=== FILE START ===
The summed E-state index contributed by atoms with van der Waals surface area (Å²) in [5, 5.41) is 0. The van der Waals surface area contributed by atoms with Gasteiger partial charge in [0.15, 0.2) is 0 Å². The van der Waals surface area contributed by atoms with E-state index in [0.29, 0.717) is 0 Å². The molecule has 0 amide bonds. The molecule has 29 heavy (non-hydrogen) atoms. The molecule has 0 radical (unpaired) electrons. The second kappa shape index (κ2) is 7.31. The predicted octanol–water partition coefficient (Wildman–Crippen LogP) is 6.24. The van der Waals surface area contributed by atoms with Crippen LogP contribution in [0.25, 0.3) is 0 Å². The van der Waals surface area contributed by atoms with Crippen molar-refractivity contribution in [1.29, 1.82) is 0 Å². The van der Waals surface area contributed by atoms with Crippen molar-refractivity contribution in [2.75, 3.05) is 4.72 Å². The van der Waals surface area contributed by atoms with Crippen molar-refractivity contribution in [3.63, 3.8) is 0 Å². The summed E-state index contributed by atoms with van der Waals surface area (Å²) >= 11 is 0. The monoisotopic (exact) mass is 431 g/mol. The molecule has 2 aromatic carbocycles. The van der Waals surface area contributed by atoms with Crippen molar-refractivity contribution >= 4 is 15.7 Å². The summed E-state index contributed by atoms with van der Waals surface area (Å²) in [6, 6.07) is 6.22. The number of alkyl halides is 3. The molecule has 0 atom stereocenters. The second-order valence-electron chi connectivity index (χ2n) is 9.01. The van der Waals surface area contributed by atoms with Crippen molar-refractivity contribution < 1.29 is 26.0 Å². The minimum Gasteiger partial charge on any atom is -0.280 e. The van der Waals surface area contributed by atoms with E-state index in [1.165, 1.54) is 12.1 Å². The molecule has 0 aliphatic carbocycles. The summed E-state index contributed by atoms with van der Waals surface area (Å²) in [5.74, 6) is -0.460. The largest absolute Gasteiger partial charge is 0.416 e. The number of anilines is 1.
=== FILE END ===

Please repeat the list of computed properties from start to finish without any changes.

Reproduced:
The summed E-state index contributed by atoms with van der Waals surface area (Å²) in [5, 5.41) is 0. The van der Waals surface area contributed by atoms with Gasteiger partial charge in [0.15, 0.2) is 0 Å². The van der Waals surface area contributed by atoms with E-state index in [0.29, 0.717) is 0 Å². The molecule has 0 amide bonds. The molecule has 29 heavy (non-hydrogen) atoms. The molecule has 0 radical (unpaired) electrons. The second kappa shape index (κ2) is 7.31. The predicted octanol–water partition coefficient (Wildman–Crippen LogP) is 6.24. The van der Waals surface area contributed by atoms with Crippen LogP contribution in [0.25, 0.3) is 0 Å². The van der Waals surface area contributed by atoms with Crippen molar-refractivity contribution in [1.29, 1.82) is 0 Å². The van der Waals surface area contributed by atoms with Crippen molar-refractivity contribution in [2.75, 3.05) is 4.72 Å². The van der Waals surface area contributed by atoms with Crippen molar-refractivity contribution in [3.63, 3.8) is 0 Å². The summed E-state index contributed by atoms with van der Waals surface area (Å²) >= 11 is 0. The monoisotopic (exact) mass is 431 g/mol. The molecule has 2 aromatic carbocycles. The van der Waals surface area contributed by atoms with Crippen molar-refractivity contribution >= 4 is 15.7 Å². The summed E-state index contributed by atoms with van der Waals surface area (Å²) in [6, 6.07) is 6.22. The number of alkyl halides is 3. The molecule has 0 atom stereocenters. The second-order valence-electron chi connectivity index (χ2n) is 9.01. The van der Waals surface area contributed by atoms with Crippen molar-refractivity contribution < 1.29 is 26.0 Å². The minimum Gasteiger partial charge on any atom is -0.280 e. The van der Waals surface area contributed by atoms with E-state index in [1.165, 1.54) is 12.1 Å². The molecule has 0 aliphatic carbocycles. The summed E-state index contributed by atoms with van der Waals surface area (Å²) in [5.74, 6) is -0.460. The largest absolute Gasteiger partial charge is 0.416 e. The number of anilines is 1.